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Poles and their history through Englishmen's eyes

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This article is a polemics with articles published by Peter Fairless. The links to these articles are available below.
 
I have been visiting Poland for forty years now and although my initial reasons were because of family ties I have loved the country and the people since almost the first day. I have always found people to be warm and hospitable and humorous and romantic but not naive in believing everyone fits that description but then again is there any place in the world where it would? Perhaps its harder for people who have only known the country in recent years to understand, but to move from a system of security of employment, health and education but where shortages and queues, for everything from bread to beer to sausages to clothing was a daily occurrence, to a market economy with plenty of choice, as long as you have the money. That’s a quantum leap for people to make and one, which will inevitably create difficulty, confusion, frustration and blame.
 
The collapse of the communist system, brought about almost totally through the courage of Solidarnosc and its supporters, has also lead to difficulties in developing, articulating and pursuing fresh political and ideological stand points. Given the history of the last 70 years its no wonder that religion and nationalism have such a pull to certain sections of the electorate. With increased travel and access to new ideas and cultures this process of maturation and challenging the old as well as exploring the new will further help in that progression.
 
Peter Fairless warns of being short-changed and although my father has but that was an exception rather than the rule. Once more I have also experienced the problem in this country. People need to be awake to these dangers everywhere. Having said that I feel as comfortable, if not more so, in Poland, as in Britain. We all know there are areas where you have to be careful in Britain just as well as in Poland. Again it’s down to a question of degree and sometimes perception. Some people might be afraid of places like the New York Subway, Brooklyn, Harlem or the Bronx. I have explored those areas without any threat whatsoever.
 
I looked at the site originally because I was interested in a constructive view of areas other than the Old Town of Krakow with one eye to becoming a resident. What I got was an article that implied that Krakow resembled a series of no go zones where the people were very antagonistic. It just doesn’t ring true to me or look anything like what I have experienced for myself.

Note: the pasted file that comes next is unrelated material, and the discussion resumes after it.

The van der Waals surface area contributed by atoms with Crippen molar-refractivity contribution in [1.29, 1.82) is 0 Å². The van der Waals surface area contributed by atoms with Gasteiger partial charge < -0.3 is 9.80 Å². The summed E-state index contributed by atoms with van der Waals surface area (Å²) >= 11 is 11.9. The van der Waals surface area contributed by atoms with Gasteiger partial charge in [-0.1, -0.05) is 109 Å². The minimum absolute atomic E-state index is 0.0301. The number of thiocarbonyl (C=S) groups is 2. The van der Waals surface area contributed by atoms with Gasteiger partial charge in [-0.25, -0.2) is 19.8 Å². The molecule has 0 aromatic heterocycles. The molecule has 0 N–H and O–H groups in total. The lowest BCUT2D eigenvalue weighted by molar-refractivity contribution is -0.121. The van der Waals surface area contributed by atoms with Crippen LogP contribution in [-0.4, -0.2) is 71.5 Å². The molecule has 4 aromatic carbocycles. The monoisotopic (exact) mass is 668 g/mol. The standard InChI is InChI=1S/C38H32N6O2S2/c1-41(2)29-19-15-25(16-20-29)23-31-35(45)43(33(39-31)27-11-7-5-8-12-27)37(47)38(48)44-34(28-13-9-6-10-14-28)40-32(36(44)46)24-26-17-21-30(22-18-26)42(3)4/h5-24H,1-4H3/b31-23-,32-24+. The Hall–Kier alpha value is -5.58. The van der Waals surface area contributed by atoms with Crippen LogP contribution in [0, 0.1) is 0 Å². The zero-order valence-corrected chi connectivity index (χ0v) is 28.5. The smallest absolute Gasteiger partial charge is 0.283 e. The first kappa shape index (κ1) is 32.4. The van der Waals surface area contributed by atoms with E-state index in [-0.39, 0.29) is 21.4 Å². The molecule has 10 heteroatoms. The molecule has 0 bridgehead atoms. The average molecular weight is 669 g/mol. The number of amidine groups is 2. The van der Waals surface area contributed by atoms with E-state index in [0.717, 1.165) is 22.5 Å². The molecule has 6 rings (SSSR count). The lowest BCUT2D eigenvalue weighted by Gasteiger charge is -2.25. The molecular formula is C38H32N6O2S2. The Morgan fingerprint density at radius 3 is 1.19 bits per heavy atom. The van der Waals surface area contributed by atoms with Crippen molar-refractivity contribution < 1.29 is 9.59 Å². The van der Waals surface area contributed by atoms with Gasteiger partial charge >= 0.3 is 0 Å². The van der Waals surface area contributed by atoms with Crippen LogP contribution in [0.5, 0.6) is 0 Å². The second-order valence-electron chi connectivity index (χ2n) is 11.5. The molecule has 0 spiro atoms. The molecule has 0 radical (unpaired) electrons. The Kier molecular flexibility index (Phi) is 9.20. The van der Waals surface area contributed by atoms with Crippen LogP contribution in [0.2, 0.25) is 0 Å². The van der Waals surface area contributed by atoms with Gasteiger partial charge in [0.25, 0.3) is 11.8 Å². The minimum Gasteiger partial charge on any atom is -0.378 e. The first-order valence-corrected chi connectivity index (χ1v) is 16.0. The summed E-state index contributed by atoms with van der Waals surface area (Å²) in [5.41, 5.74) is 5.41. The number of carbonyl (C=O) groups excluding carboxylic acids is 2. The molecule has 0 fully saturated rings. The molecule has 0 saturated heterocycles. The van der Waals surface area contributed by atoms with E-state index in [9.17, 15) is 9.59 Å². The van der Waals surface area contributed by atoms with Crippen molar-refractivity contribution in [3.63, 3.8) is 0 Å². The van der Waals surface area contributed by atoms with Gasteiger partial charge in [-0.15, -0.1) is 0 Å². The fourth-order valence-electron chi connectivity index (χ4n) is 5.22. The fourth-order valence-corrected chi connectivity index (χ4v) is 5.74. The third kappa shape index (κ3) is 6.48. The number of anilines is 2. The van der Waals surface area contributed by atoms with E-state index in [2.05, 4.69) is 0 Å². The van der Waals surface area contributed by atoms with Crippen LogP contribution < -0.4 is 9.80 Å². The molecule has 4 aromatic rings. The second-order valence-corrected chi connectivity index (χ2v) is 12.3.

I don’t doubt that the incidences that Peter refers to are not genuine however there is an over reliance on anecdotal evidence which creates a totally skewed picture and lacks objective. This would easily be replicated in any other country. Britain being no different in this regard. There is a wealth of evidence to prove that these examples are exceptions rather than the rule.
 
It’s simply preposterous to suggest that Poles collaborated with the Nazi’s in World War II. In fact Poland was the only country invaded and defeated by the Germans that neither surrendered nor collaborated. Moreover, Poles made extraordinary and extraordinarily heroic contributions to the Allied effort to the victory in the war. To say to the Polish people (remember they fought from the beginning to the end of the War only to see their country handed on a silver platter to the Russians), “some of them actually joined the Nazis. Others reported the Jews to the Nazis to be killed, told about their hiding places, watched thousands of children die of starvation daily and did nothing” is hugely insulting and simply untrue. Continue reading to see who actually “did nothing”.
 
There is much that can be written about the barbaric treatment of the Poles by the Russians but we’ll ignore that for the purposes of this piece, along with the critical role of Polish pilots in the Battle of Britain and the crucial role of the Polish 1st and 2nd Armies in the Falaise Gap and Monte Cassino, the Jewish Uprising or the Undergrounds Warsaw Uprising (whilst the Red Army sunned itself on the other side of the Wisla or the arrest of Home Army (Armia Krajowa) soldiers who helped the Red Army only to be called collaborators – this from the biggest collaborator of all). 
 
The Home Army held out for a month against the Nazi’s in the Warsaw Uprising. Himmler remarked, “it was the most bitter struggle we have had since the outbreak of war”. Many thousands of the survivors from that Uprising perished in concentration and labour camps. Many of those were Jews who had been hidden by Polish Christians.
 
Over three million Jews lived in Poland prior to the invasion by the Nazi’s (or 10% of the population!). The second largest Jewish community in the world.
 
In the summer of 1942 one report from Polish Underground to the Government in Exile (which in turn informed the British and US Governments) reported, “The total number of Jewish victims now exceeds one million and is constantly increasing. Yet the world regards all these crimes, which are more terrible than anything that has ever happened in the history of mankind, with a calm eye. Millions of helpless people are being massacred and silence is maintained. This silence cannot be tolerated any longer”.